1. 1.0 1.1 1.2 1.3 Lua error in Module:Citation/CS1/Identifiers at line 47: attempt to index field 'wikibase' (a nil value)..
  2. Watson, Andrew M (1981), "A Medieval Green Revolution: New Crops and Farming Techniques in the Early Islamic World", The Islamic Middle East, 700–1900: Studies in Economic and Social History<templatestyles src="Module:Citation/CS1/styles.css"></templatestyles>.
  3. Lua error in Module:Citation/CS1/Identifiers at line 47: attempt to index field 'wikibase' (a nil value)..
  4. Decker 2009, pp. 187–206.
  5. Lua error in Module:Citation/CS1/Identifiers at line 47: attempt to index field 'wikibase' (a nil value).
  6. Ruggles, D Fairchild (2003), "Botany and the Agricultural Revolution", Gardens, landscape, and vision in the palaces of Islamic Spain, Penn State University Press, pp. 15–34 [31], ISBN 0-271-02247-7<templatestyles src="Module:Citation/CS1/styles.css"></templatestyles>
  7. Decker 2009, pp. 187–8: "In support of his thesis, Watson charted the advance of seventeen food crops and one fiber crop that became important over a large area of the Mediterranean world during the first four centuries of Islamic rule (roughly the seventh through eleventh centuries C.E.)”
  8. Watson, Andrew M (1983), Agricultural Innovation in the Early Islamic World, Cambridge University Press, ISBN 0-521-24711-X<templatestyles src="Module:Citation/CS1/styles.css"></templatestyles>.
  9. Lua error in Module:Citation/CS1/Identifiers at line 47: attempt to index field 'wikibase' (a nil value)..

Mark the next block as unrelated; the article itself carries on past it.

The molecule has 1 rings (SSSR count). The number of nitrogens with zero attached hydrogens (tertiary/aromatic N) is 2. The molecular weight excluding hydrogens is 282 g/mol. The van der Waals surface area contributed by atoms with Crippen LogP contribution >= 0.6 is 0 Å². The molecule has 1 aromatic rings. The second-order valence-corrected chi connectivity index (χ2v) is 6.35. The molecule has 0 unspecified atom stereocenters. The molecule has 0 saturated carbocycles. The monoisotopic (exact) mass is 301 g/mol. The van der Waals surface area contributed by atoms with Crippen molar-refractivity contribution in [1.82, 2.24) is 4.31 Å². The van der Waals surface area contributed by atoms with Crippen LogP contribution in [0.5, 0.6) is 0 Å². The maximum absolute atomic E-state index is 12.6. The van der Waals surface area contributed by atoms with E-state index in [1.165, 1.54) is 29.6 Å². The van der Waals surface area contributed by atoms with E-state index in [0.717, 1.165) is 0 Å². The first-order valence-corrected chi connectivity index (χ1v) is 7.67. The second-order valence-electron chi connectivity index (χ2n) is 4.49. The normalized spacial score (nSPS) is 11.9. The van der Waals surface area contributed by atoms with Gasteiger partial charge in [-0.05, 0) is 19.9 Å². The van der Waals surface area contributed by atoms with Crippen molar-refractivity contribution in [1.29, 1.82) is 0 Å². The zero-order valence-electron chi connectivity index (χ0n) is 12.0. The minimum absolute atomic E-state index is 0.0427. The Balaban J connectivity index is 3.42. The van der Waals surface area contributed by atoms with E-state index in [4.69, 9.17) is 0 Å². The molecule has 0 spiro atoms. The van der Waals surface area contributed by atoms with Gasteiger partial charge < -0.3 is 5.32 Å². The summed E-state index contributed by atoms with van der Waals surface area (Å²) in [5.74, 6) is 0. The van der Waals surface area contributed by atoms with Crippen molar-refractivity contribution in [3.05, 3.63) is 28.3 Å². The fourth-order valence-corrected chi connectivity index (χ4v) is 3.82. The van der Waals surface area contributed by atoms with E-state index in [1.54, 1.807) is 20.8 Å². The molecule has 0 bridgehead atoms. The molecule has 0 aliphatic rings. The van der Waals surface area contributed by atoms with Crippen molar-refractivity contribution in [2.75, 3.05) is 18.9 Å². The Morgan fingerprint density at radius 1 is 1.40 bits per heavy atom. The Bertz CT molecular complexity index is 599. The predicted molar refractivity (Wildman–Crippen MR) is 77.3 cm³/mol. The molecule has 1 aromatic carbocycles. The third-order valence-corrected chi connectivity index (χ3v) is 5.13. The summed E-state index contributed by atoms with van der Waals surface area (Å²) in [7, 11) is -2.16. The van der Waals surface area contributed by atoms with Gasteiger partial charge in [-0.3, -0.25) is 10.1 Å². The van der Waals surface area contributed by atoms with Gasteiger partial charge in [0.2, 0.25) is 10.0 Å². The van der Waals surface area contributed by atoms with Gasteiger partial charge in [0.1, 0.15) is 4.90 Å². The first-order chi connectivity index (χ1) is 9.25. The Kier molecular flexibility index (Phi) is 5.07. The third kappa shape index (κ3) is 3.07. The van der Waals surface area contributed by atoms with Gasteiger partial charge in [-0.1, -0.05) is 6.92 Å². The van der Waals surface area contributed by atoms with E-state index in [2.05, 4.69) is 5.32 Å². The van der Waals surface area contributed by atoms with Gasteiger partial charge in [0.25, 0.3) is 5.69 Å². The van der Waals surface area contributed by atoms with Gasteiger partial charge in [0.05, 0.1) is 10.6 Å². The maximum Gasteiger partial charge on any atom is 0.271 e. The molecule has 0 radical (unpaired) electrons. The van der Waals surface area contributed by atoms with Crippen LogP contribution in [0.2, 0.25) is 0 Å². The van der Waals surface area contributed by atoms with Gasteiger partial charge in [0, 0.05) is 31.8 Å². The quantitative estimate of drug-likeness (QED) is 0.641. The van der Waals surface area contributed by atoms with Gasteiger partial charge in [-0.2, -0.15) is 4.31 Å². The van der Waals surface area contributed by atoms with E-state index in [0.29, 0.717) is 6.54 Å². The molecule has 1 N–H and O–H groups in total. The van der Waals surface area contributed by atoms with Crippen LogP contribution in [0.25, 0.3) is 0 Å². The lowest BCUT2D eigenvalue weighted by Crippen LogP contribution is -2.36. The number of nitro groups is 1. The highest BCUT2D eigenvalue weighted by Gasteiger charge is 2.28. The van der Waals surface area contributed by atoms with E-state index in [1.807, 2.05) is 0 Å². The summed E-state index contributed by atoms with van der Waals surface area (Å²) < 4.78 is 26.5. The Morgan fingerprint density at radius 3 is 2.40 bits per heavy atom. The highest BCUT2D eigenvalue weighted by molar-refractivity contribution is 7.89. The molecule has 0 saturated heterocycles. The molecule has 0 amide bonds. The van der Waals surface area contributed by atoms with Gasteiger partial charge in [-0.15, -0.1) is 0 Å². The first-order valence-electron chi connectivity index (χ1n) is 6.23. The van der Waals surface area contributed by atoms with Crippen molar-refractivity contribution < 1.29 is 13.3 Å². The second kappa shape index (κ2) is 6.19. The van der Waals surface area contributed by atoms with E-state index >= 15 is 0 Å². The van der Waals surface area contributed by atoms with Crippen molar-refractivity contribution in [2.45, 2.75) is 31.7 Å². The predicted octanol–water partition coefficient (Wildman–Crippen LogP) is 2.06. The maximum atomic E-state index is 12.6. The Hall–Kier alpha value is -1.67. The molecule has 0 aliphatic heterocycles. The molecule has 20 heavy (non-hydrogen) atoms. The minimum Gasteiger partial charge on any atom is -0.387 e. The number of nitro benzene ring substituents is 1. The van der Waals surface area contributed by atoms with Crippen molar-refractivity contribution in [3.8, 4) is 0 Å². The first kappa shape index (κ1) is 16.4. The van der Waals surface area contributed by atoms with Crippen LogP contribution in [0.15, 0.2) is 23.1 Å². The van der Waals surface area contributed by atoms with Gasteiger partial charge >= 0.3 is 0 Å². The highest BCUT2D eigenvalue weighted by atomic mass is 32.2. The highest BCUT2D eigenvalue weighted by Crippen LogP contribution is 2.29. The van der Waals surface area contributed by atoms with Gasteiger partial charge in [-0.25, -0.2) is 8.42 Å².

10. Lua error in Module:Citation/CS1/Identifiers at line 47: attempt to index field 'wikibase' (a nil value)..
  11. Ashtor, E (1976), A Social and Economic History of the Near East in the Middle Ages, Berkeley: University of California Press, pp. 58–63<templatestyles src="Module:Citation/CS1/styles.css"></templatestyles>.
  12. Decker 2009, p. 191: "Nothing has been written, however that attacks the central pillar of Watson's thesis, namely the "basket" of plants that is inextricably linked to all other elements of his analysis. This work will therefore assess the place and importance of four crops of the "Islamic Agricultural Revolution" for which there is considerable pre-Islamic evidence in the Mediterranean world."
  13. Decker 2009, p. 187.
  14. Decker 2009, p. 190.
  15. Oleson 2000, pp. 183–216.
  16. Oleson 2000, pp. 217–302.
  17. Wikander 2000, pp. 371−400.
  18. Wikander 2000, pp. 401–2.

Bibliography

  • Lua error in Module:Citation/CS1/Identifiers at line 47: attempt to index field 'wikibase' (a nil value)..
  • Oleson, John Peter (2000), "Irrigation", in Wikander, Örjan, Handbook of Ancient Water Technology, Technology and Change in History, 2, Leiden: Brill, pp. 183–216, ISBN 90-04-11123-9<templatestyles src="Module:Citation/CS1/styles.css"></templatestyles>.
  • Oleson, John Peter (2000), "Water-Lifting", in Wikander, Örjan, Handbook of Ancient Water Technology, Technology and Change in History, 2, Leiden: Brill, pp. 217–302, ISBN 90-04-11123-9<templatestyles src="Module:Citation/CS1/styles.css"></templatestyles>.
  • Wikander, Örjan (2000), "The Water-Mill", in Wikander, Örjan, Handbook of Ancient Water Technology, Technology and Change in History, 2, Leiden: Brill, pp. 371–400, ISBN 90-04-11123-9<templatestyles src="Module:Citation/CS1/styles.css"></templatestyles>
  • Wikander, Örjan (2000), "Industrial Applications of Water-Power", in Wikander, Örjan, Handbook of Ancient Water Technology, Technology and Change in History, 2, Leiden: Brill, pp. 401–412, ISBN 90-04-11123-9<templatestyles src="Module:Citation/CS1/styles.css"></templatestyles>

External links

  • Introduction, The Filāḥa Texts Project<templatestyles src="Module:Citation/CS1/styles.css"></templatestyles>.